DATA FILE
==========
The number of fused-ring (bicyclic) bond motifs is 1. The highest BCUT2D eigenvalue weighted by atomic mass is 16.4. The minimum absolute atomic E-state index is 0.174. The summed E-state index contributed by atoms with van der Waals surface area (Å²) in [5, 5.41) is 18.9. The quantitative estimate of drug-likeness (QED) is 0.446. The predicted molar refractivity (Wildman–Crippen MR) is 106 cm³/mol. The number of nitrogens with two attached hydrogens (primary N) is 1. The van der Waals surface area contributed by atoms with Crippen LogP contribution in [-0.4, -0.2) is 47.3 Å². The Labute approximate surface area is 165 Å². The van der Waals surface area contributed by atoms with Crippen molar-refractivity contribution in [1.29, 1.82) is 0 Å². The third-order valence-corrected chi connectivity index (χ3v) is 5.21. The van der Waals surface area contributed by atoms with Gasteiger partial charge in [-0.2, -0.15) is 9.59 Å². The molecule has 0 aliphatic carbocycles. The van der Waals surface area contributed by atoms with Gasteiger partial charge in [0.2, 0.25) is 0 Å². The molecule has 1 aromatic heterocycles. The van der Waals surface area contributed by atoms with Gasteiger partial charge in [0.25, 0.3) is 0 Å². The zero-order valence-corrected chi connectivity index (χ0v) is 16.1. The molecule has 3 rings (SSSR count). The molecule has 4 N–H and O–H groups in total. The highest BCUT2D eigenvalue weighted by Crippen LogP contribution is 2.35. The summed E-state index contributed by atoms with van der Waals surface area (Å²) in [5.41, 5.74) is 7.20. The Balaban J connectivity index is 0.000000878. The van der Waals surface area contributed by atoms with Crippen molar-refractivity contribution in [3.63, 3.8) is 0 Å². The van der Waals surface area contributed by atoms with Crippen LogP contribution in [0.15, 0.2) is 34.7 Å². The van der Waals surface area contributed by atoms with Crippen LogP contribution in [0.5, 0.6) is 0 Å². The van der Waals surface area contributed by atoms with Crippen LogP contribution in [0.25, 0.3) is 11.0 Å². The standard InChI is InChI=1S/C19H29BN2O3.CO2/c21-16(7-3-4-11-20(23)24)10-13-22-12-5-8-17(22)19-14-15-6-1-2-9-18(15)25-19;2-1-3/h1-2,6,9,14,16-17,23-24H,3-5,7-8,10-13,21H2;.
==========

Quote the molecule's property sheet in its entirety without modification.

The number of fused-ring (bicyclic) bond motifs is 1. The highest BCUT2D eigenvalue weighted by atomic mass is 16.4. The minimum absolute atomic E-state index is 0.174. The summed E-state index contributed by atoms with van der Waals surface area (Å²) in [5, 5.41) is 18.9. The quantitative estimate of drug-likeness (QED) is 0.446. The predicted molar refractivity (Wildman–Crippen MR) is 106 cm³/mol. The number of nitrogens with two attached hydrogens (primary N) is 1. The van der Waals surface area contributed by atoms with Crippen LogP contribution in [-0.4, -0.2) is 47.3 Å². The Labute approximate surface area is 165 Å². The van der Waals surface area contributed by atoms with Crippen molar-refractivity contribution in [1.29, 1.82) is 0 Å². The third-order valence-corrected chi connectivity index (χ3v) is 5.21. The van der Waals surface area contributed by atoms with Gasteiger partial charge in [-0.2, -0.15) is 9.59 Å². The molecule has 0 aliphatic carbocycles. The van der Waals surface area contributed by atoms with Gasteiger partial charge in [0.2, 0.25) is 0 Å². The molecule has 1 aromatic heterocycles. The van der Waals surface area contributed by atoms with Gasteiger partial charge in [0.25, 0.3) is 0 Å². The zero-order valence-corrected chi connectivity index (χ0v) is 16.1. The molecule has 3 rings (SSSR count). The molecule has 4 N–H and O–H groups in total. The highest BCUT2D eigenvalue weighted by Crippen LogP contribution is 2.35. The summed E-state index contributed by atoms with van der Waals surface area (Å²) in [5.41, 5.74) is 7.20. The Balaban J connectivity index is 0.000000878. The van der Waals surface area contributed by atoms with Crippen molar-refractivity contribution in [3.63, 3.8) is 0 Å². The van der Waals surface area contributed by atoms with Crippen LogP contribution in [0.15, 0.2) is 34.7 Å². The van der Waals surface area contributed by atoms with Crippen LogP contribution in [0.5, 0.6) is 0 Å². The van der Waals surface area contributed by atoms with Crippen LogP contribution in [0.25, 0.3) is 11.0 Å². The standard InChI is InChI=1S/C19H29BN2O3.CO2/c21-16(7-3-4-11-20(23)24)10-13-22-12-5-8-17(22)19-14-15-6-1-2-9-18(15)25-19;2-1-3/h1-2,6,9,14,16-17,23-24H,3-5,7-8,10-13,21H2;.